Dolce & Gabbana announced earlier this month that it's launching a baby fragrance. Yes, you read that correctly--perfume for babies. The Dolce & Gabbana-produced magazine Swide ran the following blurb alongside an Instagram from Stefano Gabbana, announcing the scent: "How can babies smell even sweeter than they already do? That familiar smell associated with babies that melts our hearts will only be accentuated by this Dolce&Gabbana fragrance." The Internet got hold of this news yesterday and flipped out.
Naturally, we had a few questions. How indeed can anyone possibly make a baby smell better than, well, baby? It's a heavenly aroma that will make your ovaries start churning out hormones the second you encounter it. And also--are perfumes for babies something that actually exists? Is there really a market for them? And most importantly: Are they safe?
Bouchardy thinks baby perfume is mainly a European phenomenon, though you can definitely purchase tons of baby scents in the US--they're just not strictly babies-only. "It’s not just about a scent for a baby, but it’s also a scent for an adult that’s meant to be evocative of the scent of baby," Bouchardy told us. "I think it’s supposed to be a shared experience--mom and child are meant to smell the same." If you start hunting for baby fragrances, you'll find that this is actually how many are marketed.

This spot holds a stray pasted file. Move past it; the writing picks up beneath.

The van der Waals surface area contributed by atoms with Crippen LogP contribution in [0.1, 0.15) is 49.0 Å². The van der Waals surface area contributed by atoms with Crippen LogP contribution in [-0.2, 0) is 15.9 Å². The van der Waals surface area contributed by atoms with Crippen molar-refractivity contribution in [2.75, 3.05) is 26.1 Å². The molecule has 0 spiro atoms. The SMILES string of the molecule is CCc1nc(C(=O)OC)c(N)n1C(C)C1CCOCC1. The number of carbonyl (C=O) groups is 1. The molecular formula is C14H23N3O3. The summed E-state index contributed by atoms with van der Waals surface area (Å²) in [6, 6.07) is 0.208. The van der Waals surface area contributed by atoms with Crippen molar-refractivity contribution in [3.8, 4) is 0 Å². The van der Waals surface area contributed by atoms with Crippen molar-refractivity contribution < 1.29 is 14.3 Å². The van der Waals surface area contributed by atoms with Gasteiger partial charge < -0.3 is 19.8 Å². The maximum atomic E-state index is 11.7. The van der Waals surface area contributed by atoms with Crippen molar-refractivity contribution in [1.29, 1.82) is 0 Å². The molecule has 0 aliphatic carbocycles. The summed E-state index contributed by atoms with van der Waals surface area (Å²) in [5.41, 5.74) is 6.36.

While it might seem strange to perfume a baby, Bouchardy pointed out that most baby products are scented. In the US we associate babies with powder, a scent that's actually synthetic. "There's no 'extract of powder'," Bouchardy said. "And in Europe they don’t view [how babies smell] the same way. The scent of baby there is more the scent of fruit. It’s an orange blossom or an apple [smell]."
The other issue is safety. Cosmetic allergans are a big source of debate in the perfume industry now, and a baby's skin can be more sensitive than an adult's.
"The baby fragrances have to conform to exactly the same standards as adult scents do--it’s highly regulated," Bouchardy said. "My sense is they’re absolutely safe, but on the other hand, my thought is: It’s really silly to spray a baby with chemicals. So yes, it’s an extravagance, but it’s a safe one." Most of them are formulated without alcohol.
So are people really buying perfume for their babies? Is this a growing market? Not really. Bouchardy said, "I think it’s a really niche thing. Can you imagine a whole bunch of scented babies?"
If you would like to imagine a world full of scented babies, click through to check out just a few of the options available. Prices run from $2.99 to $220. We've left in the official marketing copy so you can see how retailers present them.